The Old Man & The Gun, 2018.
Directed by David Lowery.
Starring Robert Redford, Sissy Spacek, Casey Affleck, Danny Glover, Tika Sumpter, Tom Waits, Keith Carradine, and Elizabeth Moss.
Based on the true story of Forrest Tucker, a career criminal and escape artist continues robbing banks in his seventies while the law closes in on him.
David Lowery’s style has varied from film to film and his latest is no different as its a bio-pic of sorts on the later years of the real-life bank robber Forrest Tucker. Legendary veteran actor Robert Redford portrays the famed robber in what may be his final role of an illustrious career with support from Sissy Spacek, another veteran actress, and Casey Affleck in what ends up being a fun and entertaining film with a ton of charisma thanks to Redford. The Old Man & The Gun is a whip-smart film that showcases the strength of its cast over anything else.
It goes without saying Redford is the film’s best aspect as the career criminal. He’s very charismatic, funny and places a lot of nuance into Tucker’s persona as he commits robbery after robbery. It’s easy to see why so many people throughout the film easily follow his demands thanks to his charming and polite persona, presenting himself as a ‘gentleman’ criminal while he views his crimes as a way to keep active and live life to the fullest. With every smile, wink or white lie/omission, Redford endears himself further to the audience that almost makes you root for Tucker’s success with each heist despite how ignoble it is or the neglect he can give to people who should matter to him.
That’s where Sissy Spacek comes in as Jewel, a woman Tucker comes into contact with shortly after a heist. Spacek is as much of a scene stealer as Redford is as the care-free rancher who wants to enjoy life like Tucker does. Redford and Spacek share some great chemistry with each other as the two bond over the course of the film. Their relationship isn’t exactly romantic per se, but seems more like two people who begin a friendship and develop some level of feelings toward each other over time. Their relationship feels very organic and true to the characters while providing some of the lighter and dramatic moments in the film, such as when Tucker joyfully tries getting Jewel to walk out of a jewelry store without paying for an item. Their relationship is enough to get you wishing Redford and Spacek had done more work together in their long careers.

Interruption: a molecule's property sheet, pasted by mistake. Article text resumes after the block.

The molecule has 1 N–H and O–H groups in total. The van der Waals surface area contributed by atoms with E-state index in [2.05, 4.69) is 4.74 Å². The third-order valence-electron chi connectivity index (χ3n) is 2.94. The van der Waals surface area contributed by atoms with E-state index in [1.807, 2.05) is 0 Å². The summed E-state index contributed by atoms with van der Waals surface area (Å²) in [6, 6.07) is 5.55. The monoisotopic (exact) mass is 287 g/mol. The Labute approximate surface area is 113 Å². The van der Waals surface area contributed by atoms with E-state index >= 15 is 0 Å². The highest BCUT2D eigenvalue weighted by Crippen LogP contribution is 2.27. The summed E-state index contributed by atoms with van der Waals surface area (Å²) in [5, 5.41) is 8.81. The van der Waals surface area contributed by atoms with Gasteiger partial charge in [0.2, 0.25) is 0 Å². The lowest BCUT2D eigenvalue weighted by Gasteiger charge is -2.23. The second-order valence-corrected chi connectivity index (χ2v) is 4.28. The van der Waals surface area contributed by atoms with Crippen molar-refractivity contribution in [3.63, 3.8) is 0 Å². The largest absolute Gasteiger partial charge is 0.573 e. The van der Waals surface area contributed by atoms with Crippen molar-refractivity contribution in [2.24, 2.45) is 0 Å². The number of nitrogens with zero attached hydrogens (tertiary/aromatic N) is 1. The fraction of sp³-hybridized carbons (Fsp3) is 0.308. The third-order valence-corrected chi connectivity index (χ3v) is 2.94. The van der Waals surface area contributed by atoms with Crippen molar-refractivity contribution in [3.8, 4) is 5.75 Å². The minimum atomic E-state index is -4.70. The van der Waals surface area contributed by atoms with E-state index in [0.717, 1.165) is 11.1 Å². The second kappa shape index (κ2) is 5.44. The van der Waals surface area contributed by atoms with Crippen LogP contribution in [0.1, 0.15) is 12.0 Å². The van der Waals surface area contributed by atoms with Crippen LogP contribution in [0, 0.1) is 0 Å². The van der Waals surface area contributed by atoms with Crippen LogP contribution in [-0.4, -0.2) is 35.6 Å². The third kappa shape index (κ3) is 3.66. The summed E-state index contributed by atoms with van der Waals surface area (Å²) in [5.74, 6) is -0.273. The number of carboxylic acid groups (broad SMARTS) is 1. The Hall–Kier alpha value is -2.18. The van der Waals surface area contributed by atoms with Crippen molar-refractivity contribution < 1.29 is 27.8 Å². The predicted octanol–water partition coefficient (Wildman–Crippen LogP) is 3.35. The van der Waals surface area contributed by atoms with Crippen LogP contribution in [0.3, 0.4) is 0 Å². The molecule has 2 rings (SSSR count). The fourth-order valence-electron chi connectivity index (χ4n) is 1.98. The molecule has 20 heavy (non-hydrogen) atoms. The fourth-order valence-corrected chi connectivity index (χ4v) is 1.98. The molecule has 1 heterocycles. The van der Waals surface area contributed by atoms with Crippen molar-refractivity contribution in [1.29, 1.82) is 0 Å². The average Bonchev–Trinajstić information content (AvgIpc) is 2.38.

Casey Affleck’s John Hunt is also one of the nice additions to the film that offers a bit of a different take on the cop/criminal trope. Affleck doesn’t feature quite as much in the film as one might expect, at least not directly with Redford as he tracks down information on Tucker’s past. He does display Hunt’s intellect and dedication to the job quite well, but much more emphasis is actually placed on his family life rather than his work. Like Redford and Spacek, Affleck shares good chemistry with Tika Sumpter, who plays his wife Maureen. It’s an interesting approach as most cops & robbers movies focus on the cat-and-mouse chase, but this deviation pays off pretty well by making both Tucker and Hunt seem more human while highlighting the differences and similarities in their personal lives.
The rest of the cast does well with their roles, though don’t share too much screen time in the film. Danny Glover and Tom Waits are the two most notable members of the supporting cast as Tucker’s accomplices in the ‘Over The Hill Gang’. They provide some more comedic elements in their scenes with Redford and while their time is limited, they make the most of it and show theirs is a genuine friendship between the three of them rather than an informal partnership.
Lowery’s writing and direction is on point with a lot of clever dialogue, good characterization and nice pacing. Lowery’s biggest accomplishment is how he focuses on the characters during the robberies or chase scenes rather than any action spectacle. His decision to use actual film and make it look like a homage to 70s-era crime films works well in his favour, giving it a nice authentic look that gives character to the film. Lowery’s editing also keeps Old Man & The Gun feel fresh, moving and comedic. The sequence of Tucker’s various escapes is particularly memorable as is all the witness accounts of his bank robberies. The film takes its time to explore the characters while never feeling like its slowed down.
The Old Man & The Gun is a fresh take on the cops and robbers formula by focusing on the lives of Tucker and Hunt. The fact he’s a career bank robber is almost inconsequential, more of a by product of Tucker’s own character than a wrong turn in life. If this is to be Redford’s final performance, it’s quite fitting and ironic it’s of a man who loves what what he does no matter the trouble it gets him in and can’t stop no matter what. Redford and Spacek shine together as does the rest of the cast and Lowery’s direction and focus on the story elevates the film from a mere crime drama to something more endearing.
Flickering Myth Rating – Film: ★ ★ ★ ★ Movie: ★ ★ ★ ★ ★